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Reducing ROS 2 CPU overhead by simplifying the ROS 2 layers

Hi all,

With the next Foxy release, the performance of ROS 2 applications will get a nice boost thanks to new features such as:

However, there is still much work that can be done, especially to reduce the CPU usage of the application.

As it has been already highlighted in SingleThreadedExecutor creates a high CPU overhead in ROS 2
most of the overhead looks related to the use of the executors and waitsets.

We can identify some major contributors to this overhead:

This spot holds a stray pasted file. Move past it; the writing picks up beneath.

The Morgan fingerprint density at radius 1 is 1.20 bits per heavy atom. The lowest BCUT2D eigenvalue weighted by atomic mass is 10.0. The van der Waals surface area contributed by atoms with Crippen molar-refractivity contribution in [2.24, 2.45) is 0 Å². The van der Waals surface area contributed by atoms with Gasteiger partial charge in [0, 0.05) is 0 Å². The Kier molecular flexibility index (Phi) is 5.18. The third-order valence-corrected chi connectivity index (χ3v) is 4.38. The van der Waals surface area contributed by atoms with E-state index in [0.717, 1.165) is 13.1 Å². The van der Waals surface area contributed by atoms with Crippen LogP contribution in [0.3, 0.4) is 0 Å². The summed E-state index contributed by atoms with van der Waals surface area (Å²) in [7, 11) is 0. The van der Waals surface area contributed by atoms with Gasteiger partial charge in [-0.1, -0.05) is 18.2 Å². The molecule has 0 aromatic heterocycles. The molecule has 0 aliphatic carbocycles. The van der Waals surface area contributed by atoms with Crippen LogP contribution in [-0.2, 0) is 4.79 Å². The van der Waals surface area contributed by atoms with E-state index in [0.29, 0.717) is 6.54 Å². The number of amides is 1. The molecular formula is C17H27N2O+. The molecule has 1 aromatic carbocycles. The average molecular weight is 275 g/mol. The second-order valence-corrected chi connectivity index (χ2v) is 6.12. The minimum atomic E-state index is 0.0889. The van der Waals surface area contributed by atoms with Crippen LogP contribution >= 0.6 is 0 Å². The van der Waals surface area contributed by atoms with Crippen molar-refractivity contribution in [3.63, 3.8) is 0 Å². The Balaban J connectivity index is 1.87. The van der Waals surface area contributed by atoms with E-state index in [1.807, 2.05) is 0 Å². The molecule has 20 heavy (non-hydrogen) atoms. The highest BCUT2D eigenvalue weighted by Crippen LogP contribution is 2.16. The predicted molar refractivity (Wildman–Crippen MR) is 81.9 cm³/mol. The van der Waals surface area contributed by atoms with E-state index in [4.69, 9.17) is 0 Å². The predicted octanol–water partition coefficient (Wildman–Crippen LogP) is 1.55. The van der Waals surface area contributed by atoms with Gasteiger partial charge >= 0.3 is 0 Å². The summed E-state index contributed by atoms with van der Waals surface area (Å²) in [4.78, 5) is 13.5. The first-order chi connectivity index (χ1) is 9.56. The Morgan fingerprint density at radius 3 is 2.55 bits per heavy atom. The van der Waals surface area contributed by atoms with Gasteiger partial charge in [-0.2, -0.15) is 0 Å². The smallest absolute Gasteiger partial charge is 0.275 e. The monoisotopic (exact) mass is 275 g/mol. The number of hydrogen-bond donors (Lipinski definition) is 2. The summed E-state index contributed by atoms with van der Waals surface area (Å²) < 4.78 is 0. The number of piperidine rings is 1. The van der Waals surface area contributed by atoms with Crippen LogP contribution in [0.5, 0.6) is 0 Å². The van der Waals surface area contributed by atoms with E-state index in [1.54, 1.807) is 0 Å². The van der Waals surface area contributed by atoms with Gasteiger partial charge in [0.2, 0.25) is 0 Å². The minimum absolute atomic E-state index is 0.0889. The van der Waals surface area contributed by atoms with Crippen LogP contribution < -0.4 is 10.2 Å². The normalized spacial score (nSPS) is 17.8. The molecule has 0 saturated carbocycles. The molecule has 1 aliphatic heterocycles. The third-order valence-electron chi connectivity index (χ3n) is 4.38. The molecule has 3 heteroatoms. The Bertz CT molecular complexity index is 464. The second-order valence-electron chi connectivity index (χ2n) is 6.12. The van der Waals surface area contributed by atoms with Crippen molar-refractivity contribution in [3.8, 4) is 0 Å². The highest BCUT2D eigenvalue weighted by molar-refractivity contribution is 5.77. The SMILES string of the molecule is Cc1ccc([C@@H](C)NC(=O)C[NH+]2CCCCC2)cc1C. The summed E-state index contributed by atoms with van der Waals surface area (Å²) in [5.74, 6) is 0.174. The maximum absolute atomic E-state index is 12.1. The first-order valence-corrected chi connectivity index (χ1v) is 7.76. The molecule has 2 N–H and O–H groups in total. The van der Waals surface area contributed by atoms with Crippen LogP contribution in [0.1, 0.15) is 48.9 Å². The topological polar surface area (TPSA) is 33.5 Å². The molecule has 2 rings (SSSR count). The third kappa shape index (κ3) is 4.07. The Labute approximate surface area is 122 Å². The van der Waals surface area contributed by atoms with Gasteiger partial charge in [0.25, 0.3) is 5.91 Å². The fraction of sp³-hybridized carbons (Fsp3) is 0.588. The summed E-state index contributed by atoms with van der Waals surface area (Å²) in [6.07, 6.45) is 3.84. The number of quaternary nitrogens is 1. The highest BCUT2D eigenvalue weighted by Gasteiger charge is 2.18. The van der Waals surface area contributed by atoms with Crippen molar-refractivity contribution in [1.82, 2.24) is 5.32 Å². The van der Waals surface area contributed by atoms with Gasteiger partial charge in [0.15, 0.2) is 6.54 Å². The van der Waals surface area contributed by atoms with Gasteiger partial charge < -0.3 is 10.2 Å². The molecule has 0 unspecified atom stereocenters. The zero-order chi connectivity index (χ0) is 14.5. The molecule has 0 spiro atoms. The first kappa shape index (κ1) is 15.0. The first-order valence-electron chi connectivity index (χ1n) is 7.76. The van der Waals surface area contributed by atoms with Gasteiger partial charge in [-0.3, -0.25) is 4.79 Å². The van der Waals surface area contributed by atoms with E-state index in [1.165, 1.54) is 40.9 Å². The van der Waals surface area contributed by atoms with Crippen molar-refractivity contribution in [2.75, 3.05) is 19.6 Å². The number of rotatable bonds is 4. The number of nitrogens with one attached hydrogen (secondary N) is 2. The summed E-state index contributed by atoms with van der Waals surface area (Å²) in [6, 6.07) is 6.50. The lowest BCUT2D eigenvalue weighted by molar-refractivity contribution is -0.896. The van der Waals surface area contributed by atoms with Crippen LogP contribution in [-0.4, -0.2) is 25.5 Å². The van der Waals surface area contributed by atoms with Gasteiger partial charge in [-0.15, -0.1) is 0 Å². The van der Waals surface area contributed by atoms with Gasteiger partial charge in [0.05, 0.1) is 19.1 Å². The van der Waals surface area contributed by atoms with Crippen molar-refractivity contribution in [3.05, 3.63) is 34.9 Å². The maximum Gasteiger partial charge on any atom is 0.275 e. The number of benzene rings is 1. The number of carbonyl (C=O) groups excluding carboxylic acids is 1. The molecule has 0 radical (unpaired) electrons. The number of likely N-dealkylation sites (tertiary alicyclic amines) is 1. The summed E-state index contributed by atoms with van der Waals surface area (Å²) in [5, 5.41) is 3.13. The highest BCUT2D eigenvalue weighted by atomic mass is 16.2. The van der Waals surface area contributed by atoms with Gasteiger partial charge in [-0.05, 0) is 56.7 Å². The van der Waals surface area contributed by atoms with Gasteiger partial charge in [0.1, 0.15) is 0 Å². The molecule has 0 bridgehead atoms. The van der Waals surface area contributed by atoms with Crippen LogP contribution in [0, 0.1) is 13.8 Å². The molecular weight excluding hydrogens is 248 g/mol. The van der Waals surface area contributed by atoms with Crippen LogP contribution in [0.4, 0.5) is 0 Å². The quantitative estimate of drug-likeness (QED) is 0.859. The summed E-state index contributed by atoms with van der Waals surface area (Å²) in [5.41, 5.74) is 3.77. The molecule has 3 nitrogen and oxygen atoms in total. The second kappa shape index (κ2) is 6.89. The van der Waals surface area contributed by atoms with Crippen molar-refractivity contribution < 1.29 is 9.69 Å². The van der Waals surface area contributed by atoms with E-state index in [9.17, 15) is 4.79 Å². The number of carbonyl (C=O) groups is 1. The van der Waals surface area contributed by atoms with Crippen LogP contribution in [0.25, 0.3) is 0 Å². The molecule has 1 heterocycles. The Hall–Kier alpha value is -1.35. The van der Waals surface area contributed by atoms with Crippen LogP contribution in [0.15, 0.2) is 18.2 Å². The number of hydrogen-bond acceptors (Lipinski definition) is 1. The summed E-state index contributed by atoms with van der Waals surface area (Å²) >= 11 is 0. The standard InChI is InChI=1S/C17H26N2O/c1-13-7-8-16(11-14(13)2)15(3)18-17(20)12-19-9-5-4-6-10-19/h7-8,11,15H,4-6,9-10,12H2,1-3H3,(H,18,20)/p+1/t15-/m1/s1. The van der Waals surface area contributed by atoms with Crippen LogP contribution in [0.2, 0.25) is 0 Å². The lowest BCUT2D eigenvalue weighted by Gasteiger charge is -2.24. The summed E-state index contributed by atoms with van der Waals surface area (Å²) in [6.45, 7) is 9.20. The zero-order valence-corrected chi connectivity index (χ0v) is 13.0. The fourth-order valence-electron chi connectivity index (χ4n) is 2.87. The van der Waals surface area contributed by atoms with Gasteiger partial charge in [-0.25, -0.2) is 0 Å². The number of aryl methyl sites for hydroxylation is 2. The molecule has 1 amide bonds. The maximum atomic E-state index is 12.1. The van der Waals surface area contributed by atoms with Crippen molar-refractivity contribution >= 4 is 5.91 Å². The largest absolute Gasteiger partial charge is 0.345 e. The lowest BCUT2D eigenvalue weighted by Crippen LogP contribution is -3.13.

• Modifying a waitset is an expensive operation. Currently this happens multiple times every iteration of the executor, even if the majority of ROS 2 systems is mostly static.
  • The use of ROS 2 timers can be greatly improved. This is currently managed by the rcl layer, where at each iteration the full list of timers associated to an executor is checked twice.
  • The presence of so many layers (rclcpp, rcl, rmw_xxx) between the application and the underlying middleware, makes the problem more complex, especially because these layers most of the times are not simply forwarding data, but rather performing non trivial operations.

As of today, running the iRobot benchmark application (1 process, 20 nodes) on a RaspberryPi platform the CPU usage is approximately 20%.

Here i want to present you an approach that we developed, that cuts the CPU usage from 20% to 6%.